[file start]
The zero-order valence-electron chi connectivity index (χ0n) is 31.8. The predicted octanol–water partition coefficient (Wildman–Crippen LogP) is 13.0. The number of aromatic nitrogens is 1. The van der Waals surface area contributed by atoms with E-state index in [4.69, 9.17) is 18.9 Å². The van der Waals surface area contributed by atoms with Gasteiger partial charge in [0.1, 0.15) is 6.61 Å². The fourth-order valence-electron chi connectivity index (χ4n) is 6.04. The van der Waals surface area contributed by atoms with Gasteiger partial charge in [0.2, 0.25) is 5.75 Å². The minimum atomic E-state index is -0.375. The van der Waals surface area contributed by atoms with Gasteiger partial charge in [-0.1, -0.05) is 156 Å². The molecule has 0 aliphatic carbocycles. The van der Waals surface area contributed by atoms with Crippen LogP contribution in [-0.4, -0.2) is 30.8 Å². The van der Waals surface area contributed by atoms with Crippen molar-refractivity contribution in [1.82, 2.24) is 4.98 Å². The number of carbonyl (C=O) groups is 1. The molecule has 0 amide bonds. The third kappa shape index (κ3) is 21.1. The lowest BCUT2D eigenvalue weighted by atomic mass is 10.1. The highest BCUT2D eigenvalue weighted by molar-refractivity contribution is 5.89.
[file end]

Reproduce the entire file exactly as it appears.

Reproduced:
The zero-order valence-electron chi connectivity index (χ0n) is 31.8. The predicted octanol–water partition coefficient (Wildman–Crippen LogP) is 13.0. The number of aromatic nitrogens is 1. The van der Waals surface area contributed by atoms with E-state index in [4.69, 9.17) is 18.9 Å². The van der Waals surface area contributed by atoms with Gasteiger partial charge in [0.1, 0.15) is 6.61 Å². The fourth-order valence-electron chi connectivity index (χ4n) is 6.04. The van der Waals surface area contributed by atoms with Gasteiger partial charge in [0.2, 0.25) is 5.75 Å². The minimum atomic E-state index is -0.375. The van der Waals surface area contributed by atoms with Gasteiger partial charge in [-0.1, -0.05) is 156 Å². The molecule has 0 aliphatic carbocycles. The van der Waals surface area contributed by atoms with Crippen LogP contribution in [-0.4, -0.2) is 30.8 Å². The van der Waals surface area contributed by atoms with Crippen molar-refractivity contribution in [1.82, 2.24) is 4.98 Å². The number of carbonyl (C=O) groups is 1. The molecule has 0 amide bonds. The third kappa shape index (κ3) is 21.1. The lowest BCUT2D eigenvalue weighted by atomic mass is 10.1. The highest BCUT2D eigenvalue weighted by molar-refractivity contribution is 5.89.